School & District Management In Their Own Words

7 Ways Districts Can Increase the Number of Women Leaders

By Denisa R. Superville — April 27, 2023 6 min read
Image of an organizational org chart with male and female employees.
  • Save to favorites
  • Print

While women make up the majority of the education workforce, they’re not represented in the same numbers at the top. They run about 30 percent of the country’s 500 largest districts while they make up nearly 80 percent of all public school teachers.

Education Week recently spoke with several female district leaders for a series on women in education leadership.

Here’s what these female leaders said districts can do to increase the share of women serving in the top leadership roles.

1. Create clear career pathways—and ensure that teachers know about them

Developing leadership pipelines that clearly communicate to teachers how they can get from the classroom to school leadership to district-level positions—and the steps along the way—is an important first piece. Districts must couple that with training opportunities and professional development to help teachers improve their skill levels, the district leaders said.

Teachers are busy, and many are not actively looking to leave the classroom. Districts must continue to tap promising and talented women teachers, while informing even the busiest ones about leadership opportunities when they become available.

Succession planning, an important business concept that’s still not widely used in K-12, can also help increase the number of women district superintendents.

That was key for Whitney Oakley, the superintendent of Guilford County Schools, in Greensboro, N.C., who succeeded Sharon Contreras as superintendent.

Contreras was a big proponent of succession planning and elevating women leaders. Oakley, then the chief academic officer, also had numerous leadership opportunities throughout her career in the district.

Whitney Oakley

As Oakley puts it, she always “had a seat at the table.”

“That’s not always true,” she said. “Sometimes you don’t get a seat at the table until you’re in the job.”

2. Revamp hiring practices to weed out bias

Female candidates are still asked inappropriate questions centering on whether they can manage professional duties along with their personal ones.

LaTanya McDade, the superintendent of Virginia’s Prince William County Public Schools, said that hiring practices should be revamped to ensure they are equitable. Hiring committees should be diverse.

Districts should carefully scrutinize the language used in job postings to avoid words that discourage women from applying because they may not think they’ve checked off all the boxes.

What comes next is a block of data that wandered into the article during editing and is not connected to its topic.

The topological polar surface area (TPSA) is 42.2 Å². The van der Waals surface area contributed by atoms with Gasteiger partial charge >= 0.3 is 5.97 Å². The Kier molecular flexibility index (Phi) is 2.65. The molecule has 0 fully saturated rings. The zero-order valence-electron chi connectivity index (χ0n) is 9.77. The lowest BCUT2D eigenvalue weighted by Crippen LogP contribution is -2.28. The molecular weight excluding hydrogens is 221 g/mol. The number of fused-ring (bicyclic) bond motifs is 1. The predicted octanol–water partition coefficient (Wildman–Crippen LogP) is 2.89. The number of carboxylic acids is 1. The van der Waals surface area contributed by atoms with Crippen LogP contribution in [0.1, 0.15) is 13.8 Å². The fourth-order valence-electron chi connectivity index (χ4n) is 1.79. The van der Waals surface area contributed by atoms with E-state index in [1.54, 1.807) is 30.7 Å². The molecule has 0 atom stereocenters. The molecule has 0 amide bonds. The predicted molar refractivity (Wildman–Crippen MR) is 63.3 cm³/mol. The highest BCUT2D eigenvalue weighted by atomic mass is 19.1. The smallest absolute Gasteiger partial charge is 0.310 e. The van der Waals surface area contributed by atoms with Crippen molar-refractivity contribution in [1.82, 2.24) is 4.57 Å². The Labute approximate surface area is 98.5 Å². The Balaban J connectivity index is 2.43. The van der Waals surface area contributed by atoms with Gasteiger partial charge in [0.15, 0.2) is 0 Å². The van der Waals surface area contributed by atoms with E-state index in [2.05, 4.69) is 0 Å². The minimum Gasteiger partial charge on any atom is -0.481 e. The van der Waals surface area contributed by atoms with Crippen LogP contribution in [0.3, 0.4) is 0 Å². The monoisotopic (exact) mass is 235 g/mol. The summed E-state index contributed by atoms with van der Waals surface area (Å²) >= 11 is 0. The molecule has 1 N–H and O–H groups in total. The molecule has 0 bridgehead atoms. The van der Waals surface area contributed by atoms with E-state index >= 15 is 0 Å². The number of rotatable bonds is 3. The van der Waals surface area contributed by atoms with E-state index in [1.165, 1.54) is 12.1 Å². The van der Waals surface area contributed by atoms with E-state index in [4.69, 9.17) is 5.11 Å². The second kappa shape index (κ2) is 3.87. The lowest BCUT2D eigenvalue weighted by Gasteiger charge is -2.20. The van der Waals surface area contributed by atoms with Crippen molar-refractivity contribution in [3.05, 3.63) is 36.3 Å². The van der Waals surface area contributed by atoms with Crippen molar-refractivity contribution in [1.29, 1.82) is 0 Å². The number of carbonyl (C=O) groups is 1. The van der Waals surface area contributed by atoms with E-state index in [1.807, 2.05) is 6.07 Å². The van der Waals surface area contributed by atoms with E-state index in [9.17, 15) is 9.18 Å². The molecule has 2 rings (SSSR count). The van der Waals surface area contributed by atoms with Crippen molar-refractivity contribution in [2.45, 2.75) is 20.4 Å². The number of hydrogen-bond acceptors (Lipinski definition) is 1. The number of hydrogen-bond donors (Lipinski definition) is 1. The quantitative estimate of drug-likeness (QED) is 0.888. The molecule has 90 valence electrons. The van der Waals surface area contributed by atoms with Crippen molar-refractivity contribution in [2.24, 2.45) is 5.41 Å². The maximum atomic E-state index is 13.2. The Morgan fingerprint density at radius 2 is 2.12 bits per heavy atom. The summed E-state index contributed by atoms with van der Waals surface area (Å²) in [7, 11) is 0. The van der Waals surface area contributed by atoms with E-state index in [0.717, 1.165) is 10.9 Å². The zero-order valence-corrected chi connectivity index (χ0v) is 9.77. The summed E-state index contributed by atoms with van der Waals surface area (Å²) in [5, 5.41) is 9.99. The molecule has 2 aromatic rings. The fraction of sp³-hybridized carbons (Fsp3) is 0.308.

“Panels that interview for key leadership positions should be diverse both in gender and backgrounds,” McDade said.

Districts should also ensure “that we have structured protocols for hiring and training for hiring managers, looking at how our job postings are inclusive, knowing that women are going to count themselves out based on a word or the way the language is written in the job posting,” she said.

3. Start with your built-in audience

One of the advantages for K-12 education is that it already has a large potential workforce: its teachers and students.

Start with students, by developing opportunities for them to explore whether they want to get into education, McDade said.

McDade’s district has a “Grow Your Own” program for students who might be interested in teaching, but it also has opportunities for them to explore leadership roles outside of K-12. There is a student senate, and a student representative serves on the school board.

The district also has events for students to meet female leaders working in business and science, for example.

LaTanya McDade, superintendent for Prince William County Public Schools, Virginia.

“It’s important that we are cultivating leadership, especially in our young women, where they see themselves as highly capable and they don’t continue to perpetuate the confidence gap that exists, where women don’t even apply [for opportunities] because they don’t see themselves as worthy,” she said.

4. Develop a playbook to support women in senior positions

Districts must also be intentional about supporting female leaders once they get the job. Many face “a sink or swim” situation, because districts don’t have the know-how or experience in working with a female superintendent.

“Once women get into the job, this is where it can all fall apart,” McDade said.

Both Pilar Vázquez-Vialva, the assistant superintendent of educational services in the Morgan Hill district in California, and Rahshene Davis, the executive director of curriculum and instruction in Houston detailed to EdWeek how they juggled family and professional duties as they moved up the ranks in school leadership. They both found support from their families.

Pilar Vazquez-Vialva, assistant superintendent of educational services, Morgan Hill Unified School District, Morgan Hill, Calif.

Districts can also create networking opportunities, build professional development opportunities into contracts, and provide executive coaching.

Every professional needs some level of executive coaching, said Oakley.

“Part of the role of the coach I have is to talk about balance and complexities of the role and how we figure out the calendar to make sure that I can be good at all [aspects] of the job and not let other things, like home life, be sacrificed,” Oakley said.

5. Don’t forget the central office

District central offices are populated with talented women, working as chief academic officers, assistant superintendents, and curriculum supervisors.

Yet districts still often look outside when vacancies arise. Hire from within; Oakley is a good example.

6. Leverage current female leaders to inspire the next generation